Plants of
South Australia
Ptilotus disparilis
Shrubby Fox-tail,
Small-leaf Mulla Mulla
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Regional Species Conservation Assessments per IBRA subregion.
Least concern
Near threatened
Critically endangered
Data deficient
Coober Pedy
Mount Gambier
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Prior names

Ptilotus parvifolius var. laetus, partly

Common names

Shrubby Fox-tail

Small-leaf Mulla Mulla


Ptilotus from the Greek 'ptilotos' meaning feathered or winged; referring to the hairy flowers. Disparilis from the Latin 'disparilis' meaning dissimilar; referring to this species dissimilar floral morphology when compared to other taxa in this complex.

Distribution and status

Endemic to South Australia and found in a small area west of the northern Flinders Ranges, between Copley and Farina, growing in stony brown clay, on rises around saline depressions and podsol breakaways near mine tailings, in low shrubland of Tecticornia, Gunniopsis and Sclerolaena. Native. Very rare in South Australia.
Herbarium region: Flinders Ranges
NRM region: South Australian Arid Lands
AVH map: SA distribution map (external link)

Plant description

Intricately branched, strongly divaricate, spinescent shrub to 30 cm high with smooth young stems covered in dense hairs, older wood smooth. Leaves sessile to subsessile, narrowly obovate or elliptic or ovate, to 5.5 mm long and 1 mm wide, smooth, with sparse to moderately dense (on newer leaves) hairs, green. Flower-spike loose head with 5-8 flowers with perianth to 6.5 mm long, grey-white due to hairs, pinkish-purple underneath, tepals narrowly oblong, concave. Fruits are whitish head with a tinge of pink, containing a number of long papery and hairy fruits, each containing one seed. Seeds are red-brown, reniform to 2 mm long and 1.2 mm wide. Seed embryo type is peripheral.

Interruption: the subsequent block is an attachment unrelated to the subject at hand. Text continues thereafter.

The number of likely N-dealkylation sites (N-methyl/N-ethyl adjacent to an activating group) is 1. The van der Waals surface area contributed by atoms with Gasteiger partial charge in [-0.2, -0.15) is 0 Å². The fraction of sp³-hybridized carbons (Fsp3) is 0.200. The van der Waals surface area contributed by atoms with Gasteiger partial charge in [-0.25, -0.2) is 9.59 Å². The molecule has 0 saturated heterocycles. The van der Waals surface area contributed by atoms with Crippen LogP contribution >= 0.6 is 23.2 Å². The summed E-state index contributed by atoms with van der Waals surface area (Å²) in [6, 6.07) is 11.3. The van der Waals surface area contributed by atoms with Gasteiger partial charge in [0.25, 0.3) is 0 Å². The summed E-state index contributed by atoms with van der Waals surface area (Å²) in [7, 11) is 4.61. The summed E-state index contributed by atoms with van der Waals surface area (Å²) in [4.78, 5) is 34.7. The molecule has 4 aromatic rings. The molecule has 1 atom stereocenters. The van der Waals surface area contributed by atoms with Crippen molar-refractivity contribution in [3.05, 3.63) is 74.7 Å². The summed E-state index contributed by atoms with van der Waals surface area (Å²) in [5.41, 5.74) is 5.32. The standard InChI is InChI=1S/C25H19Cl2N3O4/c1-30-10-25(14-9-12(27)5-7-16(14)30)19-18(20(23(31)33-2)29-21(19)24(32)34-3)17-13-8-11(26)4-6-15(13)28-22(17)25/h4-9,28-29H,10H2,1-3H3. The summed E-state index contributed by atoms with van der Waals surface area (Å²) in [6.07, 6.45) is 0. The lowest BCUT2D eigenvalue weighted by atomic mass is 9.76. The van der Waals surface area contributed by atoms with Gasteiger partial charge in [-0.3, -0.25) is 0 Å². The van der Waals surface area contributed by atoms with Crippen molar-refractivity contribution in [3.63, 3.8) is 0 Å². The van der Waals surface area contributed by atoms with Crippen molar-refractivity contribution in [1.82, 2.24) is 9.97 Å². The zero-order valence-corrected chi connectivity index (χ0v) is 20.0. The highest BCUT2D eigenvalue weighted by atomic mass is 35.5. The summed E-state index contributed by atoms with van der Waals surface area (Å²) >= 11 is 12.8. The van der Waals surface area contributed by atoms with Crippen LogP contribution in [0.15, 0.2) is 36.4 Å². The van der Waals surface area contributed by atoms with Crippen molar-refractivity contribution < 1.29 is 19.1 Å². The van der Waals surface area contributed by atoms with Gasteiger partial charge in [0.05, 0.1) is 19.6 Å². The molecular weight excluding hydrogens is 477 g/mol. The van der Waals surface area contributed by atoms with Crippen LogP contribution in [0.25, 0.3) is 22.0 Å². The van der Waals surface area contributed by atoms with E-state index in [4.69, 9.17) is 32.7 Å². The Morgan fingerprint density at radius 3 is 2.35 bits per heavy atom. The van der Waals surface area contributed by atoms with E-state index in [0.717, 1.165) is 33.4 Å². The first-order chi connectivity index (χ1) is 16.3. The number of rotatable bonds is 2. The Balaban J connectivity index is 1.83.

Seed collection and propagation

Collect seeds between October and December. Be very careful when collecting this species as the fruits contain fine hairs that may cause an allergic reaction for some people. Collect the fruit heads when dried to a pale straw colour with a tinge of pink. Each fruit should come off the head easily when fingers are rubbed up the stem. Collect more fruits than required as not all fruits will have a viable seed. Be very careful when cleaning this species as the fruits contain fine hairs that may cause an allergic reaction for some people. To clean, rub the fruit heads gently to dislodge the seed at the base of each fruit. Use a sieve to separate the unwanted material. Store the seeds with a desiccant such as dried silica beads or dry rice, in an air tight container in a cool and dry place. Seed viability is usually high but seed availability tend to be low. Seeds are non-dormant, viable seed should germinate readily.